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What is mathematics? Some say the mathematics is what we do in class at school or maybe what mathematicians do but mathematics is much more than that!

A mathematician named Alan Bishop has said that mathematics is counting, measuring, and locating. When you design, explain or play with counting, measuring or locating, you are doing math. This is common to all cultures. If you think of mathematics in this way, you might begin to see it all around you. Be a mathematician and explore playing!

Playing is about devising, and engaging in, games and pastimes, with rules that all players follow. All cultures play and it is an important part of cultural life. Adults play too. Some types of games include:
  • Imaginative games (storytelling, legend etc. judged based on their cleverness, wit and humour)
  • Realistic games (playing with natural objects like playing with pets or mud sliding)
  • Imitative games (natural objects are imitated by movements, gestures, and by string games or children imitating adult activities)
  • Discriminative games (hide-and-seek, guessing games)
  • Disputative games (tug-of-war, wrestling)
  • Propulsive games (with toys involving movement like tops, balls, etc.)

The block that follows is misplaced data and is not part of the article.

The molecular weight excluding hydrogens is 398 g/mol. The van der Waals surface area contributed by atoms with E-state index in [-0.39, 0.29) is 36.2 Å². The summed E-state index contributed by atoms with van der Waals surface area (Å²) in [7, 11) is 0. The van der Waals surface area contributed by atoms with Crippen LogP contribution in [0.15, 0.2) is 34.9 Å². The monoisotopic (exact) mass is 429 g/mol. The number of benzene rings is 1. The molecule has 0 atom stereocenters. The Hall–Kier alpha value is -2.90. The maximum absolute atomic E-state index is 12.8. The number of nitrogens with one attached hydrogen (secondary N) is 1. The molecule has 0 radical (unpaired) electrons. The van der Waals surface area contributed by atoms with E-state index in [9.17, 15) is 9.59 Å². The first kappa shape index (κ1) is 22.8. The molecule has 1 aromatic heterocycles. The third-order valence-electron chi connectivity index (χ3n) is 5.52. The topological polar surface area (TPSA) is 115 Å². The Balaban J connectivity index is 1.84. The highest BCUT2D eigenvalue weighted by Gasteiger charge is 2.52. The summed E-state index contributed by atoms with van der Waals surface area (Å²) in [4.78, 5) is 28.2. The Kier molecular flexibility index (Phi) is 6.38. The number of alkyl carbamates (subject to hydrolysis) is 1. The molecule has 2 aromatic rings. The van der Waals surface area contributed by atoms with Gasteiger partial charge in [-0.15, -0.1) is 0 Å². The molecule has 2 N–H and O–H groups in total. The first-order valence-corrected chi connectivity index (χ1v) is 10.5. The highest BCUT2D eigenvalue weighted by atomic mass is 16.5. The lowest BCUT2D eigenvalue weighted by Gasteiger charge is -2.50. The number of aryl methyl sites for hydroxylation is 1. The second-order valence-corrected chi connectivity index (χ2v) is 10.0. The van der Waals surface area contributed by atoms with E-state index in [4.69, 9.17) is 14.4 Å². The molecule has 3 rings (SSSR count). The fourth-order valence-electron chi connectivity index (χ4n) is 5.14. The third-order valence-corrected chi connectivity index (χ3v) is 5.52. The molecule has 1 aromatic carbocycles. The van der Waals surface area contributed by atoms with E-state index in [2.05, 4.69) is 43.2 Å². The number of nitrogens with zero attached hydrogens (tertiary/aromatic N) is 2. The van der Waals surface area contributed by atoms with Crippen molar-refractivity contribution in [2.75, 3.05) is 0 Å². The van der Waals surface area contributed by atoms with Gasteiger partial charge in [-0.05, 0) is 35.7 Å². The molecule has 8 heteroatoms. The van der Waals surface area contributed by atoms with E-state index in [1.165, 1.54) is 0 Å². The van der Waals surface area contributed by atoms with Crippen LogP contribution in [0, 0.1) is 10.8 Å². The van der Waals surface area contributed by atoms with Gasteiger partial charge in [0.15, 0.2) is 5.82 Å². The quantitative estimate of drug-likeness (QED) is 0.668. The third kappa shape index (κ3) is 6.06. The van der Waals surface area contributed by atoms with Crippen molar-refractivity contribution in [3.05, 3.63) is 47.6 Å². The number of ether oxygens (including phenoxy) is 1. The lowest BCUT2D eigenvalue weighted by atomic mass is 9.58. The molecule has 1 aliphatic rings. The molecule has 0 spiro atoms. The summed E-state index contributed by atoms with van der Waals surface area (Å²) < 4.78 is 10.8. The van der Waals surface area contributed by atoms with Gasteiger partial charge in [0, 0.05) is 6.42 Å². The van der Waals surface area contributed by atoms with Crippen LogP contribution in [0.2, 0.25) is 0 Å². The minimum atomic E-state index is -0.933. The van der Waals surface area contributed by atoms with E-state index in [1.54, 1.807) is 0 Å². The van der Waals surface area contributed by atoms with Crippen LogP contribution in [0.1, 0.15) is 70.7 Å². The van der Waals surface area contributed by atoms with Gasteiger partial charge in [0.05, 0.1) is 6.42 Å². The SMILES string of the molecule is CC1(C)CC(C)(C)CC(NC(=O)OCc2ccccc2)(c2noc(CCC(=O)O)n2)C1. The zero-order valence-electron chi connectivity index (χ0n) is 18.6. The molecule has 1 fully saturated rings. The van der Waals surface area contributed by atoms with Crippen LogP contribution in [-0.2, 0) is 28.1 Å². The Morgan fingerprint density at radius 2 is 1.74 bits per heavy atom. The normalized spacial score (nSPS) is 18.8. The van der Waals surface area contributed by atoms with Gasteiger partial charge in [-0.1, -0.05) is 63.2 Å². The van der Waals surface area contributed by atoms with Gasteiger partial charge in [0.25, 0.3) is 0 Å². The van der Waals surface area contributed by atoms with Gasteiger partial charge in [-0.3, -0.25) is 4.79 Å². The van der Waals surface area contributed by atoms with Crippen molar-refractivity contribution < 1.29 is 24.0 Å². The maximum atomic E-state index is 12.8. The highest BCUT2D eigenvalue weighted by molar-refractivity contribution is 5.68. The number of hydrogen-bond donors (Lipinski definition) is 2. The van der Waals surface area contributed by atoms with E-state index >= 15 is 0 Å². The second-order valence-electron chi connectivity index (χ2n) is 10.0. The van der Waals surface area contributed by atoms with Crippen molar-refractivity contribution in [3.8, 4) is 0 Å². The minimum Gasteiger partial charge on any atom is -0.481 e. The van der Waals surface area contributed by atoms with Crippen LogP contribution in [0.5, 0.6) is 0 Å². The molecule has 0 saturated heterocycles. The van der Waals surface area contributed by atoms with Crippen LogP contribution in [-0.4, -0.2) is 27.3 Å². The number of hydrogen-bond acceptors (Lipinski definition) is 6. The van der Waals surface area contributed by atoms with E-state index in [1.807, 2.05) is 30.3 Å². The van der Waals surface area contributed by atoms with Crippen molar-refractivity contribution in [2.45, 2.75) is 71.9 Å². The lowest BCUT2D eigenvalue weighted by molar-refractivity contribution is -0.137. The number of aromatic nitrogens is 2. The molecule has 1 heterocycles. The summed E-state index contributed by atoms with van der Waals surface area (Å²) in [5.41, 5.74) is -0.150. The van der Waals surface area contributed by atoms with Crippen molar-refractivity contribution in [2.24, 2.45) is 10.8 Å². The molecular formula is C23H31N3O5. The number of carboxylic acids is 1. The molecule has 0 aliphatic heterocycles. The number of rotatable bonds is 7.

• Exultative games (music, song, dance, etc.)
Certain kinds of games are quite common around the world. Some examples include:
  • disputative games of exceptional physical ability
  • exultative games of song and dance
  • imaginative games of real situations like hunting.
Imitation or the modelling or reality is a feature of many games. It is modelling that important in mathematics education. Board games and gambling games are also widespread. Chance and gambling games model life's "ups and downs". Playing these games helps players to practice skills of prediction, guessing, estimation, conjecture, wit and humour in a protected atmosphere away from the harsh realities of life and the world.

Playing develops the idea of "game." The playing of games has been the driving force for the development of many mathematical ideas. For your contest entry, here are some other playing ideas that you might choose to explore:
  • Puzzles
  • Paradoxes
  • Modelling
  • Games (One player, two player, team, etc.)
  • Rules
  • Procedures
  • Strategies
  • Prediction
  • Guessing
  • Tension, uncertainty, or chance
  • Hypothetical reasoning (conclude, confirm, consider, deduce, imagine, infer, invalidate, refute, suppose, theoretically, validate etc.)
  • Wit and humour
  • Games analysis

Get creative!

Explore playing and tell me about it through posters, presentations, videos, art projects, or anyway you can think of to “Show Me Your Math!.”


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